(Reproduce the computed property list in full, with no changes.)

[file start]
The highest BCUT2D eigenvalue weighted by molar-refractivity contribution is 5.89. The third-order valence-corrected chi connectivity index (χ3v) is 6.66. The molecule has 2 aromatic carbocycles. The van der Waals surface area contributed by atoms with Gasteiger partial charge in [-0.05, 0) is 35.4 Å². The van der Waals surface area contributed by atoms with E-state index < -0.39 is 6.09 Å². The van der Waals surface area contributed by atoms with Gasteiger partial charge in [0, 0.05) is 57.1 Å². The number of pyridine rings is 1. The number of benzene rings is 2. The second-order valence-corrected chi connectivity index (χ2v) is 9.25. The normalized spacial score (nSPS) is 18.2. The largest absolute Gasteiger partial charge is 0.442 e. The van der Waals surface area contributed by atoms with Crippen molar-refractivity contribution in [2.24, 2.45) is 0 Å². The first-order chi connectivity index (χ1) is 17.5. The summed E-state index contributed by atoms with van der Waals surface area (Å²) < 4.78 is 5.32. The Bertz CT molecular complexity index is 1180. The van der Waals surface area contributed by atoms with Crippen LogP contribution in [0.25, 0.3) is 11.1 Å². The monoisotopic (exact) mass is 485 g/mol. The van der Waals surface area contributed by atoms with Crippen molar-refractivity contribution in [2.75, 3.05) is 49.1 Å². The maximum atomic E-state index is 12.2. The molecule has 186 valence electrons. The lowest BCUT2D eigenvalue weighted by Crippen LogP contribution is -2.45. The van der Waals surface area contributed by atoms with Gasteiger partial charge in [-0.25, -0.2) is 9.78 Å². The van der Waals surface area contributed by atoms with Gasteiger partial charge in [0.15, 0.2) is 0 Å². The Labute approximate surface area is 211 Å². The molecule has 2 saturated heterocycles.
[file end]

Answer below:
The highest BCUT2D eigenvalue weighted by molar-refractivity contribution is 5.89. The third-order valence-corrected chi connectivity index (χ3v) is 6.66. The molecule has 2 aromatic carbocycles. The van der Waals surface area contributed by atoms with Gasteiger partial charge in [-0.05, 0) is 35.4 Å². The van der Waals surface area contributed by atoms with E-state index < -0.39 is 6.09 Å². The van der Waals surface area contributed by atoms with Gasteiger partial charge in [0, 0.05) is 57.1 Å². The number of pyridine rings is 1. The number of benzene rings is 2. The second-order valence-corrected chi connectivity index (χ2v) is 9.25. The normalized spacial score (nSPS) is 18.2. The largest absolute Gasteiger partial charge is 0.442 e. The van der Waals surface area contributed by atoms with Crippen molar-refractivity contribution in [2.24, 2.45) is 0 Å². The first-order chi connectivity index (χ1) is 17.5. The summed E-state index contributed by atoms with van der Waals surface area (Å²) < 4.78 is 5.32. The Bertz CT molecular complexity index is 1180. The van der Waals surface area contributed by atoms with Crippen LogP contribution in [0.25, 0.3) is 11.1 Å². The monoisotopic (exact) mass is 485 g/mol. The van der Waals surface area contributed by atoms with Crippen molar-refractivity contribution in [2.75, 3.05) is 49.1 Å². The maximum atomic E-state index is 12.2. The molecule has 186 valence electrons. The lowest BCUT2D eigenvalue weighted by Crippen LogP contribution is -2.45. The van der Waals surface area contributed by atoms with Gasteiger partial charge in [-0.25, -0.2) is 9.78 Å². The van der Waals surface area contributed by atoms with Gasteiger partial charge in [0.15, 0.2) is 0 Å². The Labute approximate surface area is 211 Å². The molecule has 2 saturated heterocycles.